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A Grieving Nation: Exploring Thainess in the Space of Emotion

Meesuk, Jitlada LU (2017) TKAM02 20171
Division of Ethnology
Abstract
The passing of Thailand’s King Bhumibol Adulyadej on October 13, 2016 marked a significant turning point in modern Thai history. As the world’s longest-reigning monarch, King Bhumibol had been much loved and revered as the country’s father figure for 70 years. In the wake of his demise, it seemed to be that every corner of Thailand was packed with emotions that also came with an array of cultural implications for what it means to be Thai. Through an ethnographic study of the unique emotional phenomenon, this thesis aims to explore how grief in Thailand’s post-King Bhumibol era manifested in terms of spatiality, as well as and how it was culturally constructed. Ultimately, this thesis argues that how the nationwide mourning was practiced... (More)
The passing of Thailand’s King Bhumibol Adulyadej on October 13, 2016 marked a significant turning point in modern Thai history. As the world’s longest-reigning monarch, King Bhumibol had been much loved and revered as the country’s father figure for 70 years. In the wake of his demise, it seemed to be that every corner of Thailand was packed with emotions that also came with an array of cultural implications for what it means to be Thai. Through an ethnographic study of the unique emotional phenomenon, this thesis aims to explore how grief in Thailand’s post-King Bhumibol era manifested in terms of spatiality, as well as and how it was culturally constructed. Ultimately, this thesis argues that how the nationwide mourning was practiced had engendered a space for mourners to perform Thainess–an umbrella term for good citizenship and Thai national identity. Apart from a cultural analysis, this thesis shall contribute to the interdisciplinary fields of ethnography, political science, Southeast Asian studies, and Thai studies, as it navigates the uncharted territory of understanding Thainess and the monarchy by taking into account the people’s perspective. (Less)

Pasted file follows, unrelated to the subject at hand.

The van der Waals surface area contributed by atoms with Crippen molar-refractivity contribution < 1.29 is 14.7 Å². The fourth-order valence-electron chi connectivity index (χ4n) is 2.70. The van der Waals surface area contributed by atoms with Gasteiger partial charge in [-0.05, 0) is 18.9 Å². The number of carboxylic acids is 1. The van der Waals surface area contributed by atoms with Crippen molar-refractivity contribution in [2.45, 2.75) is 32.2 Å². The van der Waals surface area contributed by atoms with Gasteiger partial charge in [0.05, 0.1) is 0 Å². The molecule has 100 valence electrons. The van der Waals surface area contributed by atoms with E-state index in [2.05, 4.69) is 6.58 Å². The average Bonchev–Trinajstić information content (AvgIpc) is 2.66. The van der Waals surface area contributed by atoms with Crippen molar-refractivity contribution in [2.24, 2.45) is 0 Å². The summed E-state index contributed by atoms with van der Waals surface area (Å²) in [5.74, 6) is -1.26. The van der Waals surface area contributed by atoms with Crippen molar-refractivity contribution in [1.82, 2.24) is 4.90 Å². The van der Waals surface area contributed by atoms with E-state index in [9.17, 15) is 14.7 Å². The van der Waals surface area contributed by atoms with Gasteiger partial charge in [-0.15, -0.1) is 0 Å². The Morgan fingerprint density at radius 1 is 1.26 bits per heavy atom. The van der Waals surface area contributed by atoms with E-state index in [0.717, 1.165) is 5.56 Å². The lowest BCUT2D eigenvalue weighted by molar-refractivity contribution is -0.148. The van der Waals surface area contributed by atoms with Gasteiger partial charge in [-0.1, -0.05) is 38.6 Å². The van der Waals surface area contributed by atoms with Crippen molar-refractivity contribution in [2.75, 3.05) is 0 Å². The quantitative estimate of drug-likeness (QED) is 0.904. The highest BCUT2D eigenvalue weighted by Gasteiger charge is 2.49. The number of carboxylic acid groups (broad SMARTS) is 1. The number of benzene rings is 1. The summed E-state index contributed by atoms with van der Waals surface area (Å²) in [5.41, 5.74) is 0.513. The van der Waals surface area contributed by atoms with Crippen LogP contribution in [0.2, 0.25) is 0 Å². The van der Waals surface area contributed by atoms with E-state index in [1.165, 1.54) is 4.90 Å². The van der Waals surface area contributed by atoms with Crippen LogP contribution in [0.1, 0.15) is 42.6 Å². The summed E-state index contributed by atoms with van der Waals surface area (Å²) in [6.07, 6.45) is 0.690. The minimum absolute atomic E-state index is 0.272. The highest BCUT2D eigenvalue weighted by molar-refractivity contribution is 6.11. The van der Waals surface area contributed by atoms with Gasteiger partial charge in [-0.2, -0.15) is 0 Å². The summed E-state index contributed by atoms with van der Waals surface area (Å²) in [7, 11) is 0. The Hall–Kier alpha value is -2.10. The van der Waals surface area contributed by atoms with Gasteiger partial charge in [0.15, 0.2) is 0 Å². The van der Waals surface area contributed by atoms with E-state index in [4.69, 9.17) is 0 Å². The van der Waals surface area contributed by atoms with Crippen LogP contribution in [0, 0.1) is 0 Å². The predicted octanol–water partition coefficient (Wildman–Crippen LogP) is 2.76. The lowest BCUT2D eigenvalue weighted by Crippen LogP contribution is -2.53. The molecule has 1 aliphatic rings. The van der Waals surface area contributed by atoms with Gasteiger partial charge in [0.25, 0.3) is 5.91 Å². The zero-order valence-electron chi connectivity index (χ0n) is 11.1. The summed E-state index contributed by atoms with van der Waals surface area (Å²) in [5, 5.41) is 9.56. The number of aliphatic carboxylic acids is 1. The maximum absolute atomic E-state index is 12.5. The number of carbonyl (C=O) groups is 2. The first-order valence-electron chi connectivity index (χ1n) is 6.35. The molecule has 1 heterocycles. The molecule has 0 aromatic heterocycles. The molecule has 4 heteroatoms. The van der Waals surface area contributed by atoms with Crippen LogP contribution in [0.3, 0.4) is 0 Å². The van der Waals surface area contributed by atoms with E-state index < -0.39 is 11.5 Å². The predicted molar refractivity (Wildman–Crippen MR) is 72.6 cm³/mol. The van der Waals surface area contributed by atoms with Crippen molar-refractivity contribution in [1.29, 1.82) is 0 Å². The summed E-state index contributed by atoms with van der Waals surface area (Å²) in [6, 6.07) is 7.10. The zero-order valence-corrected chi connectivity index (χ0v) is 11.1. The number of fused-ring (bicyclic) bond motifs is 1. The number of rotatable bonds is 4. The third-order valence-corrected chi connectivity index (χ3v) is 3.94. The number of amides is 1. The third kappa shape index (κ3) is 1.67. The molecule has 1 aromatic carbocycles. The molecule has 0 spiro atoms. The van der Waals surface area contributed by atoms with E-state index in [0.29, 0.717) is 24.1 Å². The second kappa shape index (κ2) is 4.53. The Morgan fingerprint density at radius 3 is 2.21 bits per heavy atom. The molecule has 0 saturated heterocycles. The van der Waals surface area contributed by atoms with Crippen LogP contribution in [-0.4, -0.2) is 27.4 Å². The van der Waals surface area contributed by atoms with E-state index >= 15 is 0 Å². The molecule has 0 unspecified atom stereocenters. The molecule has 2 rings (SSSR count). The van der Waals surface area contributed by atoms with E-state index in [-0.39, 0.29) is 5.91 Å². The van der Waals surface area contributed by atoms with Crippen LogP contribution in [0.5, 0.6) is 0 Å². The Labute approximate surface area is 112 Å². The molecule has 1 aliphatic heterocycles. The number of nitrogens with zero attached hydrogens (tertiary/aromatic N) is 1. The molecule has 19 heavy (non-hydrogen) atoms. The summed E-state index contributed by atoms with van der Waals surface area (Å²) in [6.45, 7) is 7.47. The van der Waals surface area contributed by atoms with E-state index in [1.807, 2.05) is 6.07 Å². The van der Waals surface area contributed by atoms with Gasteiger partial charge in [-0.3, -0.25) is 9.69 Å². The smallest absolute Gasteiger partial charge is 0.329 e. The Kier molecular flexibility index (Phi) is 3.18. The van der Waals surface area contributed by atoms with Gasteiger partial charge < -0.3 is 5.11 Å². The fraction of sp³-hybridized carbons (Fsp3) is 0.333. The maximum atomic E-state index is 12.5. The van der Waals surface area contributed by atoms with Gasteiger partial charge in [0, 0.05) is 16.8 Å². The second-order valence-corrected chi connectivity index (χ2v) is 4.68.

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author
Meesuk, Jitlada LU
supervisor
organization
course
TKAM02 20171
year
type
H2 - Master's Degree (Two Years)
subject
keywords
Thainess, King Bhumibol, Thai monarchy, grief, collective emotions, spatiality, Nigel Thrift, cultural analysis, MACA
language
English
id
8927785
date added to LUP
2017-10-26 13:08:42
date last changed
2017-10-26 13:08:42
@misc{8927785,
  abstract     = {The passing of Thailand’s King Bhumibol Adulyadej on October 13, 2016 marked a significant turning point in modern Thai history. As the world’s longest-reigning monarch, King Bhumibol had been much loved and revered as the country’s father figure for 70 years. In the wake of his demise, it seemed to be that every corner of Thailand was packed with emotions that also came with an array of cultural implications for what it means to be Thai. Through an ethnographic study of the unique emotional phenomenon, this thesis aims to explore how grief in Thailand’s post-King Bhumibol era manifested in terms of spatiality, as well as and how it was culturally constructed. Ultimately, this thesis argues that how the nationwide mourning was practiced had engendered a space for mourners to perform Thainess–an umbrella term for good citizenship and Thai national identity. Apart from a cultural analysis, this thesis shall contribute to the interdisciplinary fields of ethnography, political science, Southeast Asian studies, and Thai studies, as it navigates the uncharted territory of understanding Thainess and the monarchy by taking into account the people’s perspective.},
  author       = {Meesuk, Jitlada},
  keyword      = {Thainess,King Bhumibol,Thai monarchy,grief,collective emotions,spatiality,Nigel Thrift,cultural analysis,MACA},
  language     = {eng},
  note         = {Student Paper},
  title        = {A Grieving Nation: Exploring Thainess in the Space of Emotion},
  year         = {2017},
}